Acute Lymphoblastic Leukemia (ALL) is the most common blood cancer in children. Although we have seen dramatic improvements in the outcome for patients with this cancer, the current treatments do not cure everyone and are associated with many side effects, including the potential for development of other tumors years after therapy has been completed. Children with Down Syndrome (DS), who have an extra copy of chromosome 21 in all of their cells, are at a 20-fold increased risk of developing ALL. Moreover, these children tend to develop more severe side effects from methotrexate, one of the current standard therapies. Thus, there is an urgent need to develop new, less toxic therapies that specifically target the abnormal ALL cells in these children. In our research, we are studying the role of a protein named DYRK1A in ALL. We hypothesize that this protein plays a critical role in the growth of B cells, and that inhibiting its function will block the growth of ALL cells. Our mission is to better understand how DYRK1A works and to develop new treatments for ALL in both children with and without DS, with an emphasis on the DS group.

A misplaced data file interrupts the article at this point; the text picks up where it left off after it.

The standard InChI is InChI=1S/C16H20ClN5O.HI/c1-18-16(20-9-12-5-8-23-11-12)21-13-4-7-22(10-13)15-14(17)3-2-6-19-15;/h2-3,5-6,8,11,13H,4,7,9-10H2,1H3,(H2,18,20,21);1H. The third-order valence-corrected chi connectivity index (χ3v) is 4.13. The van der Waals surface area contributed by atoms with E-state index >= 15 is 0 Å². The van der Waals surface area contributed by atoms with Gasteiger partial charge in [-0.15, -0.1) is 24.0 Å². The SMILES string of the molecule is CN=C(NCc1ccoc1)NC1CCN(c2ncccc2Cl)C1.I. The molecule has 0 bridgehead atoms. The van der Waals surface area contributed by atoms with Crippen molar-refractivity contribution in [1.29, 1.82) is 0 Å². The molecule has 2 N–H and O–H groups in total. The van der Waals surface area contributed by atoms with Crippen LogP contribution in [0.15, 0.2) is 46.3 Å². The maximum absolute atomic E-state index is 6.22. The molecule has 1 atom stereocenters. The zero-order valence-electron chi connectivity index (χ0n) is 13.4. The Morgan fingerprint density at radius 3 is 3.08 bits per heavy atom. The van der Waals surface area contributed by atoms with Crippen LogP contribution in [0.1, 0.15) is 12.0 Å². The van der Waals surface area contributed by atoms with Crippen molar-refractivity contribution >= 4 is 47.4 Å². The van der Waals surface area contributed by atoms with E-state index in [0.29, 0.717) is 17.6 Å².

|Effective start/end date||7/30/14 → 7/29/15|
- Rally Foundation, Inc. (Agmt 5/16/14)